The women of color fetish, whether it portrays black women as wild animals (known colloquially as “jungle fever”) or Latina women as “spicy”, or Asian women as delicate and subservient (also called “yellow fever”) leads to weak relationships that are based on false expectations. More than half of the marriages like the ones mentioned in the Times article fail because of the lack of cultural understanding. As an Asian woman, I take particular umbrage to these stereotypes. I’ve been called many things in my life, some flattering, some not so much, but by far the most heinous offenses are those based solely on my race or gender and not my person. I may consider myself an American, but I do have expectations that my partner understand my cultural background. And I absolutely dabble in these newfangled notions of having opinions and equality. (I probably should tell him this at some point. Well, he knows now…)

Ultimately, these attitudes cause a real problem for women of color. How are we to know whether someone is flirting with us because they have a genuine interest in us as people, as opposed to their completely unfounded imaginary picture of minority women? Of course, there are plenty of men who fall into the former category, but the history of colonization makes it that much harder for women of color to pick them out. We are not exotic beings from another species; we are all human and all different. These racial stereotypes make us into interchangeable, replaceable objects with no personal desires.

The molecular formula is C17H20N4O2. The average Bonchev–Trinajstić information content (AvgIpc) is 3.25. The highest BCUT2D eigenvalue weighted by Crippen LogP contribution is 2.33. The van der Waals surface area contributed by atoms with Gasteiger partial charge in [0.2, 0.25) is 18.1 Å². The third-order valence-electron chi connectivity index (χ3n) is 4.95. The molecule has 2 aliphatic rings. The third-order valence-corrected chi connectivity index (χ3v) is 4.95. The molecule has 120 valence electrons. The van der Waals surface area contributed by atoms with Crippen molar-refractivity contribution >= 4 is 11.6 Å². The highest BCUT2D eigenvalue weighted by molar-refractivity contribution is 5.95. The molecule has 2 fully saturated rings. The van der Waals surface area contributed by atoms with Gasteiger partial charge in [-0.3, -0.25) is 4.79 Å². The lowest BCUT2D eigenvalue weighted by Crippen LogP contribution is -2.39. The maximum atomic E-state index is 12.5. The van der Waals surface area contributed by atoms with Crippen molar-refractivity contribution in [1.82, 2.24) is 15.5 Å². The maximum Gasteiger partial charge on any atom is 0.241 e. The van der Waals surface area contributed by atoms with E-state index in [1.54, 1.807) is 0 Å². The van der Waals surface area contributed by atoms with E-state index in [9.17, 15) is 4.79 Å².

Many like to pretend that racism has ceased to exist, or at least that its impact is negligible. But I would caution that racism is a nebulous concept that can manifest itself in a multitude of manners. And that fetishizing is one of the few remaining socially acceptable forms of racial stereotyping.

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Dear Administration: Protect your students. Sincerely, Me.

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This was my email to President Susan Herbst (president@uconn.edu) after hearing about how the writer of an interesting and thought-provoking piece on the administration’s rebranding mission was threatened by both UConn and non-UConn students alike.

I’m a UConn Honors Program & CLAS ’12 alum. I know you are probably inundated with hundreds if not thousands of emails a day, but I hope you take the time to read and respond to them. It has recently come to my attention that a thoughtful open letter written by a current student has been reposted with malicious intent to skew her words, leading to violent and quite credible threats against her. Although I am no longer a UConn student, I am very concerned about the image that this is giving UConn. I am proud of my degree and, in my position as a high school teacher, have encouraged my students to think about and attend UConn for a quality education, but as of right now, I couldn’t be more ashamed of the connection.